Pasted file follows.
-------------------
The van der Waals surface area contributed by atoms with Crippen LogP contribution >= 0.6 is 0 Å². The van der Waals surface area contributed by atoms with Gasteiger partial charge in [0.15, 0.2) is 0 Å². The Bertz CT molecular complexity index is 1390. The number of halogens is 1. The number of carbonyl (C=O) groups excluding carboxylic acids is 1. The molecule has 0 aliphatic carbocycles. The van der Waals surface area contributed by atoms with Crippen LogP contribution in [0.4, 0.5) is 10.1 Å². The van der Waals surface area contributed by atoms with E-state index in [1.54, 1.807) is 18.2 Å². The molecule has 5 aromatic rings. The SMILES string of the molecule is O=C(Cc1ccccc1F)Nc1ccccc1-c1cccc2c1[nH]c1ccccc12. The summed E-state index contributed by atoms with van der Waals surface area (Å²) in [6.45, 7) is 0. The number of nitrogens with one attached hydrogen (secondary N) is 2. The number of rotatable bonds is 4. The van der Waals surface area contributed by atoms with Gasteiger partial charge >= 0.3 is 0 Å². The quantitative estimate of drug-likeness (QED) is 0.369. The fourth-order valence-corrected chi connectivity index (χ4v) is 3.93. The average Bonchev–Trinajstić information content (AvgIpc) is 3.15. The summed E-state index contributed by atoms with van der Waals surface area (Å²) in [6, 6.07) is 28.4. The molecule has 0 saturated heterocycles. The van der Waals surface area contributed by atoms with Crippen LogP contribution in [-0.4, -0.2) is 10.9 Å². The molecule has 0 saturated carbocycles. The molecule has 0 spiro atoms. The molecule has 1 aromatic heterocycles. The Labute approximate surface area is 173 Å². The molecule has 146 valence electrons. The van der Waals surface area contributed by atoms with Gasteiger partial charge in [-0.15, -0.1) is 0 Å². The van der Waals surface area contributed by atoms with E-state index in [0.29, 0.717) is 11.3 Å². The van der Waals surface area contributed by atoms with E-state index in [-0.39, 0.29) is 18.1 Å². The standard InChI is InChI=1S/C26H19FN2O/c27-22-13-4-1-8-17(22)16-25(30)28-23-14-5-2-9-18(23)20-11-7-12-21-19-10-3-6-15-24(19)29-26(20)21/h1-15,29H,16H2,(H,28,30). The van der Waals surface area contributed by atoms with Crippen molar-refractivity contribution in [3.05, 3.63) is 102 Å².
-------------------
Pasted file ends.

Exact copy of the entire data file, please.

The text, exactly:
The van der Waals surface area contributed by atoms with Crippen LogP contribution >= 0.6 is 0 Å². The van der Waals surface area contributed by atoms with Gasteiger partial charge in [0.15, 0.2) is 0 Å². The Bertz CT molecular complexity index is 1390. The number of halogens is 1. The number of carbonyl (C=O) groups excluding carboxylic acids is 1. The molecule has 0 aliphatic carbocycles. The van der Waals surface area contributed by atoms with Crippen LogP contribution in [0.4, 0.5) is 10.1 Å². The van der Waals surface area contributed by atoms with E-state index in [1.54, 1.807) is 18.2 Å². The molecule has 5 aromatic rings. The SMILES string of the molecule is O=C(Cc1ccccc1F)Nc1ccccc1-c1cccc2c1[nH]c1ccccc12. The summed E-state index contributed by atoms with van der Waals surface area (Å²) in [6.45, 7) is 0. The number of nitrogens with one attached hydrogen (secondary N) is 2. The number of rotatable bonds is 4. The van der Waals surface area contributed by atoms with Gasteiger partial charge >= 0.3 is 0 Å². The quantitative estimate of drug-likeness (QED) is 0.369. The fourth-order valence-corrected chi connectivity index (χ4v) is 3.93. The average Bonchev–Trinajstić information content (AvgIpc) is 3.15. The summed E-state index contributed by atoms with van der Waals surface area (Å²) in [6, 6.07) is 28.4. The molecule has 0 saturated heterocycles. The van der Waals surface area contributed by atoms with Crippen LogP contribution in [-0.4, -0.2) is 10.9 Å². The molecule has 0 saturated carbocycles. The molecule has 0 spiro atoms. The molecule has 1 aromatic heterocycles. The Labute approximate surface area is 173 Å². The molecule has 146 valence electrons. The van der Waals surface area contributed by atoms with Gasteiger partial charge in [-0.15, -0.1) is 0 Å². The van der Waals surface area contributed by atoms with E-state index in [0.29, 0.717) is 11.3 Å². The van der Waals surface area contributed by atoms with E-state index in [-0.39, 0.29) is 18.1 Å². The standard InChI is InChI=1S/C26H19FN2O/c27-22-13-4-1-8-17(22)16-25(30)28-23-14-5-2-9-18(23)20-11-7-12-21-19-10-3-6-15-24(19)29-26(20)21/h1-15,29H,16H2,(H,28,30). The van der Waals surface area contributed by atoms with Crippen molar-refractivity contribution in [3.05, 3.63) is 102 Å².